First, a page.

When private companies are looking to expand their business, often a key component of their strategy is to acquire credit. However, for some companies in Alberta, this isn’t so easy.
“I think what you’re going to find is banks are leery of certain industries,” says Robert White, a Calgary-based partner in the Consulting Services practice of PricewaterhouseCoopers LLP. “They will be anxious in the energy services space, particularly conventional, natural gas-oriented firms.”
While the price of oil has steadily increased over the past two years due to stronger demand, natural gas prices have moved in the opposite direction as inventories and production have continued to rise.
As natural gas prices have fallen, so too have sales at natural gas producers and energy services companies.
For smaller scale service operators without leading-edge technology advantages, “revenue didn’t drop just 10% or 15%; it often declined by 50% or more,” says Stephen Kent, a managing director with PricewaterhouseCoopers Corporate Finance Inc. (PwCCF) in Edmonton. “That affects the ability to borrow money. Nevertheless, we have seen energy service providers that offer productivity boosting advanced technologies fair much better.”
Lenders usually measure the performance of borrowers over a 12-month period, which makes getting credit more problematic.
Borrowing from some banks may also be difficult because of challenges in their own lending portfolios. They simply won’t lend because they might be too heavily weighted in one sector or industry and want to be more diversified.
If banks aren’t willing to lend, there are alternative lenders. Generally, they are more interested in providing loans to larger private companies. Angel investors, private equity funds and hedge funds are among some of the options available.
“Typically those courses of capital are more expensive than traditional banks,” explains Brooke Valentine, an associate partner with PwCCF in Calgary. “But in exchange for that higher interest rate, that lender is willing to live with a higher degree of risk on the loan.”
Not only is credit harder to find, borrowing costs have increased despite a cut in interest rates by the Bank of Canada. Most credit offered is prime-based lending, which is the prime rate plus a certain percentage point, and the latter portion has risen more than rates have come down.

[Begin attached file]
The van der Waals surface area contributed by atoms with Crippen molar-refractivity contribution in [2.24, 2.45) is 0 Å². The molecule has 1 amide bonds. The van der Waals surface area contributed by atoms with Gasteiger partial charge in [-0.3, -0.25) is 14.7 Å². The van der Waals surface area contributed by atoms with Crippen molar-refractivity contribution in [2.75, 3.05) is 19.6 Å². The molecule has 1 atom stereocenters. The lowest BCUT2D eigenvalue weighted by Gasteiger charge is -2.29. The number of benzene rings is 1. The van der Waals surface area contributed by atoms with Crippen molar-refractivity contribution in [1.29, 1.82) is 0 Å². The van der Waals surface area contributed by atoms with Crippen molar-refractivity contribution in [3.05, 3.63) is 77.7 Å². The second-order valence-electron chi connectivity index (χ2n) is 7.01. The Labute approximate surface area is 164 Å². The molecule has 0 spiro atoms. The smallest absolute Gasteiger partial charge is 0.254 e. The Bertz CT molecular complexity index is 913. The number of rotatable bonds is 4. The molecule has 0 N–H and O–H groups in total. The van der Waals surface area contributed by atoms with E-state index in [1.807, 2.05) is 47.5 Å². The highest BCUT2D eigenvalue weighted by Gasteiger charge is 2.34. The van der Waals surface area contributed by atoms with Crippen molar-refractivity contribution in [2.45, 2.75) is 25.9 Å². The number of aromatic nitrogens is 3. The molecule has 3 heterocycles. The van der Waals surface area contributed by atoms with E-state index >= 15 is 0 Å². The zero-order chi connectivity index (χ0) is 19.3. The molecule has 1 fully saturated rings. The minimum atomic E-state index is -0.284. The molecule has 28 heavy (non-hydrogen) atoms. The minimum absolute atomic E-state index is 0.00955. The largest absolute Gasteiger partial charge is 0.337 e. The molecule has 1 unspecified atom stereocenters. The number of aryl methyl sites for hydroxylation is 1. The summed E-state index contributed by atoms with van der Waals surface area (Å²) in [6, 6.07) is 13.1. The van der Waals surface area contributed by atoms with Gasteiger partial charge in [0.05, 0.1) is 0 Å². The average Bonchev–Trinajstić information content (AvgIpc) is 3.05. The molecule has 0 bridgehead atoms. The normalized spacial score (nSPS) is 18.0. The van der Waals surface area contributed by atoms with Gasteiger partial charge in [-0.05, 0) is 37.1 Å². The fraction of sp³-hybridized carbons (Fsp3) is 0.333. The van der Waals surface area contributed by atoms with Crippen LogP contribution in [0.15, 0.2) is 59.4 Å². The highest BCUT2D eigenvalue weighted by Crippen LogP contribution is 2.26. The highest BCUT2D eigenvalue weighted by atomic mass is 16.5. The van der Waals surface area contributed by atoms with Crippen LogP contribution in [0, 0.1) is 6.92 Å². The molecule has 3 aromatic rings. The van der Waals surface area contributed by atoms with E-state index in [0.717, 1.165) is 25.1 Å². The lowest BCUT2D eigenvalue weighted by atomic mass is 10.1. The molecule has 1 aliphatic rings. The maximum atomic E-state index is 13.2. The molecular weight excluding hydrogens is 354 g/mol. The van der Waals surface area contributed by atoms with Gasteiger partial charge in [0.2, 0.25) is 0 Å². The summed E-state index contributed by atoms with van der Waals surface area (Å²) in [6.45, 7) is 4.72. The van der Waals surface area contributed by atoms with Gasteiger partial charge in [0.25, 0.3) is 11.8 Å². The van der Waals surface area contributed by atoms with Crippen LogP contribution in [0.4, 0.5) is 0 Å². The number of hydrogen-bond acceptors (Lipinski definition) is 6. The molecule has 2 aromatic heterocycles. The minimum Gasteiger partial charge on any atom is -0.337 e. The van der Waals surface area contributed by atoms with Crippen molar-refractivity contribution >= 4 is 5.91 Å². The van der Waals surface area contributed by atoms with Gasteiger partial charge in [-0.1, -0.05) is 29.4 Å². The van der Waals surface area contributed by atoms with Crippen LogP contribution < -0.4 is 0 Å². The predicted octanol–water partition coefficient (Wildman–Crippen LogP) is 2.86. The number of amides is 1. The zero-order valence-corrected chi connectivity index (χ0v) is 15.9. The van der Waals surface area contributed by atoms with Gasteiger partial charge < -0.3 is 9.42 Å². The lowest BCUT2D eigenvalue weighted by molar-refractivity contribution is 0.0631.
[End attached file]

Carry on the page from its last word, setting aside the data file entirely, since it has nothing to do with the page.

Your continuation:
“Another challenge for companies is getting credit on terms that are consistent with the needs of their business,” White says. “They might get credit but either the costs are so high or the terms are so restrictive that it’s not quite as favourable as they might like.”
The loan might not help companies get them to where they want to be. And without as much of a competitive marketplace for securing the debt, they might be forced to take whatever the banks are offering.
“When you borrow money, the devil is in the details,” says Kent. “Unless you understand what you’re doing, you’re probably signing something you shouldn’t. This is where having an experienced advisor to guide you through the process can offer significant benefits."
To gain better access to capital, private companies can create a 12-month financial forecast, similar to what public companies do. Lenders appreciate this because it helps them understand the business in order to set parameters around the loan package they’re providing.
“Private companies, because of their size, tend to be more nimble than a larger public company,” Valentine says. “It’s easier to make a change that might be necessary in order to secure the debt it’s after.”